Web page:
Fire With Fire (R15)

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The ViewAuckland Review

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Review byMatthew Turner9/03/2013

Two out of Five stars
Running time: 97 mins

The likeable cast and a decent pace ensure that Fire With Fire is never less than watchable, but the script is sloppy, the characters are painfully underwritten and the violence is misguided, while anyone coming to see this for Bruce Willis will be sorely disappointed.

What's it all about?
Directed by David Barrett, Fire With Fire stars Josh Duhamel as orphaned, single, Los Angeles fireman Jeremy Coleman, who witnesses a murder by vicious gangster Hagan (Vincent D'Onofrio) and is quickly whisked into witness protection when he agrees to testify. While in New Orleans, he falls for feisty Talia (Rosario Dawson), the US Marshal assigned to protect him, which places both of them in danger when Hagan finally tracks him down.

After surviving a violent shoot-out at the hands of Hagan's hired hitman (Julian McMahon), Jeremy realises the police are powerless to protect him and decides to take matters into his own hands, vowing to kill Hagan and any of his henchmen that get in the way. Meanwhile, LA cop Mike Cella (Bruce Willis) walks along a lot of corridors talking to Assistant District Attorney Karen Westlake (Bonnie Somerville) and does very little else.

The Good
Duhamel makes a likeable lead and he sparks decent chemistry with Dawson but he's less than convincing when it comes to dishing out violence and torture, particularly as he doesn't seem all that conflicted about it. The supporting cast, however, are something of a mixed bag: D'Onofrio is great value, chuckling away in response to threats and so on, but Vinnie Jones is hilariously awful as one of Hagan's henchmen and Willis has so little to do that you wonder why he took the role in the first place (action-wise, he throws one punch and that's it).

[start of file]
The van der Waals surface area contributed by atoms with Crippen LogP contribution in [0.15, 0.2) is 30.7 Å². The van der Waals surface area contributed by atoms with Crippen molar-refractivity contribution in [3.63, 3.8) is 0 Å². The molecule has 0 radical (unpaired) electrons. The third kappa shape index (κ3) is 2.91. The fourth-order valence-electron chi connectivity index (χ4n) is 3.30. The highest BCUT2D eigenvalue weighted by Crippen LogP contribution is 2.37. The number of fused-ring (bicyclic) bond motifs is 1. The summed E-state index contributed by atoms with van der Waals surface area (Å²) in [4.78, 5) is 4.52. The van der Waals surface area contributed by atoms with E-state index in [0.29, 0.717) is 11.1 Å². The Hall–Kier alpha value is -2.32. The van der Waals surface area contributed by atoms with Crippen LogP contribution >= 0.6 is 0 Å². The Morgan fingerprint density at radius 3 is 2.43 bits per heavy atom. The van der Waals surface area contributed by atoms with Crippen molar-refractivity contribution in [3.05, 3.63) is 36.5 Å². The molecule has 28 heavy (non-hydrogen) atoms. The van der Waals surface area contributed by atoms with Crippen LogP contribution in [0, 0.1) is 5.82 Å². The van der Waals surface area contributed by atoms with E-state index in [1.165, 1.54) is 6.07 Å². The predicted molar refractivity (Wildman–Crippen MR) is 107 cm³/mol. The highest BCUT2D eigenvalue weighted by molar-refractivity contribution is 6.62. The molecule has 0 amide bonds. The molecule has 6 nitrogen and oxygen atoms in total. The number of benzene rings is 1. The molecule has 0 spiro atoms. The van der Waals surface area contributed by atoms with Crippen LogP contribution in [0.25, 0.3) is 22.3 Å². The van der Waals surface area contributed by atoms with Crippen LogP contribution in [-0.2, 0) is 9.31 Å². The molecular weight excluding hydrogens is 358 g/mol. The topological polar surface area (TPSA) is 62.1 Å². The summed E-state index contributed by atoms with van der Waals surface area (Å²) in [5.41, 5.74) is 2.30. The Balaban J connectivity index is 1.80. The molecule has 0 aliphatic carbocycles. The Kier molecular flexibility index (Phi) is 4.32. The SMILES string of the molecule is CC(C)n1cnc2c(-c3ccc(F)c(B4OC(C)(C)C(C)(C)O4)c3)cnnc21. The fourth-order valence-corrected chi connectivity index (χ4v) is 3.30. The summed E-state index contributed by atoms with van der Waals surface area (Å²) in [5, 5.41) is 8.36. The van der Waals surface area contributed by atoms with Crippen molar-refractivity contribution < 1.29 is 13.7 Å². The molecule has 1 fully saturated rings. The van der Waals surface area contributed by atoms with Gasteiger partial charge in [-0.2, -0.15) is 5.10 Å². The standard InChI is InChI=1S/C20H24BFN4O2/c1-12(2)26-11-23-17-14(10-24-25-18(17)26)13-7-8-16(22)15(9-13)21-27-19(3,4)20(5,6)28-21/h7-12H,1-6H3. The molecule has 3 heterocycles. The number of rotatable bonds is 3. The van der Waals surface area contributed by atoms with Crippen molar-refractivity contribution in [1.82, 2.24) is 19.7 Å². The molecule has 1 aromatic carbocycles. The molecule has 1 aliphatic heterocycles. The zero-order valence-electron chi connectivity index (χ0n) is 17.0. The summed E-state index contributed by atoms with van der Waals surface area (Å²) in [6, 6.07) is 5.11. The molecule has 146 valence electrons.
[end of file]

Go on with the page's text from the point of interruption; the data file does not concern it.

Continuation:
The Bad
To be fair, Barrett keeps the action moving at a decent pace, largely so that you don't have time to register the film's ever-increasing pile of plot problems. To that end, it appears that he's also been rather ruthless in the editing suite; McMahon's character, for example, is given a terrific introduction (staging an ambush, then ruthlessly offing his partner when he gets wounded) but then almost completely disappears from the story, popping up only briefly in the final reel.

On top of that, since this isn't quite a revenge thriller, the violence on Jeremy's part sits rather uncomfortably with what we know of his character, particularly when he starts setting fires without even checking whether the buildings are occupied. That said, it does at least hand the film its most unintentionally hilarious moments, with the various panicky henchman shouting ‘IT'S JEREMY COLEMAN!’ whenever he appears.

Worth seeing?
Fire With Fire is undeniably rubbish, thanks to a badly written script and a tendency to completely ignore its supporting characters, but it remains watchable thanks to a likeable cast, some decent pacing and some unintentional so-bad-it's-good-style laughs.

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Content updated: 22/10/2019 12:55

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